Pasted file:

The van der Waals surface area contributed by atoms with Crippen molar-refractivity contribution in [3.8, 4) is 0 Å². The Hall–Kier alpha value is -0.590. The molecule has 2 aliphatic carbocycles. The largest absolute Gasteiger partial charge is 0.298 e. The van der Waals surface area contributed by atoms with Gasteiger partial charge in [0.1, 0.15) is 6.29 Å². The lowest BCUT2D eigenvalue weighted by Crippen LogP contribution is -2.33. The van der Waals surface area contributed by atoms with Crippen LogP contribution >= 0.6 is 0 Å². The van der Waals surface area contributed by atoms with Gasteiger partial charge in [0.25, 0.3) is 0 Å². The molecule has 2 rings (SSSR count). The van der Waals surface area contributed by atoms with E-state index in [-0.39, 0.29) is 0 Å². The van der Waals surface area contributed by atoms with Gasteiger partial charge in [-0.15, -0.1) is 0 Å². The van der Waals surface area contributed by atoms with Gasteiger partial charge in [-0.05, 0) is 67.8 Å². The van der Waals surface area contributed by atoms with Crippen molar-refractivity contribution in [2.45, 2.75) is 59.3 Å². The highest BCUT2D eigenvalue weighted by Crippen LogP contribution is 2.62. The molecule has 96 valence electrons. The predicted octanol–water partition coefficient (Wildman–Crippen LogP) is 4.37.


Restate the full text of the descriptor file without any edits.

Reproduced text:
The van der Waals surface area contributed by atoms with Crippen molar-refractivity contribution in [3.8, 4) is 0 Å². The Hall–Kier alpha value is -0.590. The molecule has 2 aliphatic carbocycles. The largest absolute Gasteiger partial charge is 0.298 e. The van der Waals surface area contributed by atoms with Gasteiger partial charge in [0.1, 0.15) is 6.29 Å². The lowest BCUT2D eigenvalue weighted by Crippen LogP contribution is -2.33. The van der Waals surface area contributed by atoms with Crippen LogP contribution >= 0.6 is 0 Å². The van der Waals surface area contributed by atoms with Gasteiger partial charge in [0.25, 0.3) is 0 Å². The molecule has 2 rings (SSSR count). The van der Waals surface area contributed by atoms with E-state index in [-0.39, 0.29) is 0 Å². The van der Waals surface area contributed by atoms with Gasteiger partial charge in [-0.15, -0.1) is 0 Å². The van der Waals surface area contributed by atoms with Gasteiger partial charge in [-0.05, 0) is 67.8 Å². The van der Waals surface area contributed by atoms with Crippen molar-refractivity contribution in [2.45, 2.75) is 59.3 Å². The highest BCUT2D eigenvalue weighted by Crippen LogP contribution is 2.62. The molecule has 96 valence electrons. The predicted octanol–water partition coefficient (Wildman–Crippen LogP) is 4.37.